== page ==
Amarin's fish-oil derivative Vascepa scored a major FDA win in December as a heart-helping add-on to statins in patients with high triglyceride levels or established cardiovascular disease. Despite the win, researchers were unsure how to explain Vascepa's underlying CV outcomes data––but now they might have an answer.
Patients treated with 4-gram daily doses of Vascepa showed a 386% increase in blood serum levels of EPA, an omega-3 fatty acid, over placebo while also posting a 25% risk reduction in CV events, according to an analysis of Amarin's phase 3 Reduce-It trial presented Monday at the American College of Cardiology scientific sessions.
In patients with the highest levels of EPA in their blood, researchers found a significant reduction in hospitalizations for new heart failure with the drug compared with placebo and lower risks of sudden cardiac death and heart attack.
The newest study helps fill in the blanks on the mechanism of action for Vascepa, originally approved to lower abnormally high triglyceride levels but sporting a major CV label update after an FDA decision in December.
In December, the FDA approved Vascepa as an add-on to statins to reduce the risk of cardiovascular events in patients with elevated triglycerides who have either established CV disease or diabetes with two additional CV risk factors. The FDA based its decision on a major outcomes trial from last year showing the drug on top of statins cut the risk of CV events by 25% in patients with abnormally high triglyceride levels.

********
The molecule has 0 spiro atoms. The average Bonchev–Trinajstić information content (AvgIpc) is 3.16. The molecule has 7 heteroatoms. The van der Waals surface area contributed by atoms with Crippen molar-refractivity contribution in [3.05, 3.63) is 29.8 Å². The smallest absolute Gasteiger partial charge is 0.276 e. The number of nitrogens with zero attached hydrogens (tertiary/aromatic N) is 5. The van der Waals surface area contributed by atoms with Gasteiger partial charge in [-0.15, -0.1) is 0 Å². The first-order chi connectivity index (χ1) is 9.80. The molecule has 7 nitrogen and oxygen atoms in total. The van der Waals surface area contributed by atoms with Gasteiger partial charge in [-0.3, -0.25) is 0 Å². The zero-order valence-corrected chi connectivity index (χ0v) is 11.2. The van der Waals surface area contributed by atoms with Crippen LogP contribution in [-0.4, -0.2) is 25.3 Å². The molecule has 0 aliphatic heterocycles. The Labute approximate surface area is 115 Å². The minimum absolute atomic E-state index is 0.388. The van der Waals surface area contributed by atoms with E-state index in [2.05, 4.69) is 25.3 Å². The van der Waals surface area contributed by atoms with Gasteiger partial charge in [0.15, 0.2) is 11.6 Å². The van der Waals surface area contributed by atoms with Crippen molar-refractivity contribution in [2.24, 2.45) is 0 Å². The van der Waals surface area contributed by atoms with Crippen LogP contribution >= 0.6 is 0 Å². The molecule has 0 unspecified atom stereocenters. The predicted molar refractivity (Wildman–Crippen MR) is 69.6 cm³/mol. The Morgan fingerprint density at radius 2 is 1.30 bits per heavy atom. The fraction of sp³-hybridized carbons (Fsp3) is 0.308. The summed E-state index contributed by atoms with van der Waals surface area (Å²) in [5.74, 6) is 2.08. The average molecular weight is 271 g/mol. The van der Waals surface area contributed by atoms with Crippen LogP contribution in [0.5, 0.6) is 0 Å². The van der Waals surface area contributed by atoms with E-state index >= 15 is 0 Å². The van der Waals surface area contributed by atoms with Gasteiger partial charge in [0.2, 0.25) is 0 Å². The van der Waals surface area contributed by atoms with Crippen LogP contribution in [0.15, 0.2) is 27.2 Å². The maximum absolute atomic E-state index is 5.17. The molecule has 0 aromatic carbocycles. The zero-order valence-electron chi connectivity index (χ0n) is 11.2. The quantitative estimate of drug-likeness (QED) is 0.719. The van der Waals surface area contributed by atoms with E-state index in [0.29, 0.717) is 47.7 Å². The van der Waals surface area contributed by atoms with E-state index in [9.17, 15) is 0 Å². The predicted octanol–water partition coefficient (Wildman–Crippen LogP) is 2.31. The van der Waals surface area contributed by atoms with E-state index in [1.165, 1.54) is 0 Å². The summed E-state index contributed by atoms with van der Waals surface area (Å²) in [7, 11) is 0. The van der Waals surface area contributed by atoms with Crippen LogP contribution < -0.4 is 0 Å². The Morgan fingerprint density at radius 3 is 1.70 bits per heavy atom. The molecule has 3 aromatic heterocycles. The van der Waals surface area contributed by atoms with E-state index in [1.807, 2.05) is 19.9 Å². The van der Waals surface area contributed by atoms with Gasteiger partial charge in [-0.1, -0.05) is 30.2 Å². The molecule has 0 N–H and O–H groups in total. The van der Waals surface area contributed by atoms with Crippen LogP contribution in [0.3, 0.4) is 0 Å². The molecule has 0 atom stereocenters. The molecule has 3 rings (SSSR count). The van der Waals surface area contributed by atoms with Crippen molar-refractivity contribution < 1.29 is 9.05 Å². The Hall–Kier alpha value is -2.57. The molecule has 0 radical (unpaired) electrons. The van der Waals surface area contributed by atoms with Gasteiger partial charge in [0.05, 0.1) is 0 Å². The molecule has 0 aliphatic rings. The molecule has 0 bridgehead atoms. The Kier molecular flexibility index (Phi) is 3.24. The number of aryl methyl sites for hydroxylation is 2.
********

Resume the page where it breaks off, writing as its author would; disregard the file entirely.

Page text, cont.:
With that much-anticipated label expansion in hand, Amarin rolled out a newly doubled sales force of 800 reps to help get the message out and cue a bump in sales, starting primarily in the second quarter.
However, earlier this month, Amarin said it would sideline that field force amid the novel coronavirus pandemic, hoping to limit face-to-face interaction between sales reps and doctors.
Now that Amarin's boosted sales force is largely offline––the company will still be sending digital educational materials, copay cards and samples by mail––investors can expect "scripts and sales will flatten or possibly decline since patient volumes and doctor and pharmacy visits will decline," Jefferies analyst Michael Yee wrote in a note to clients.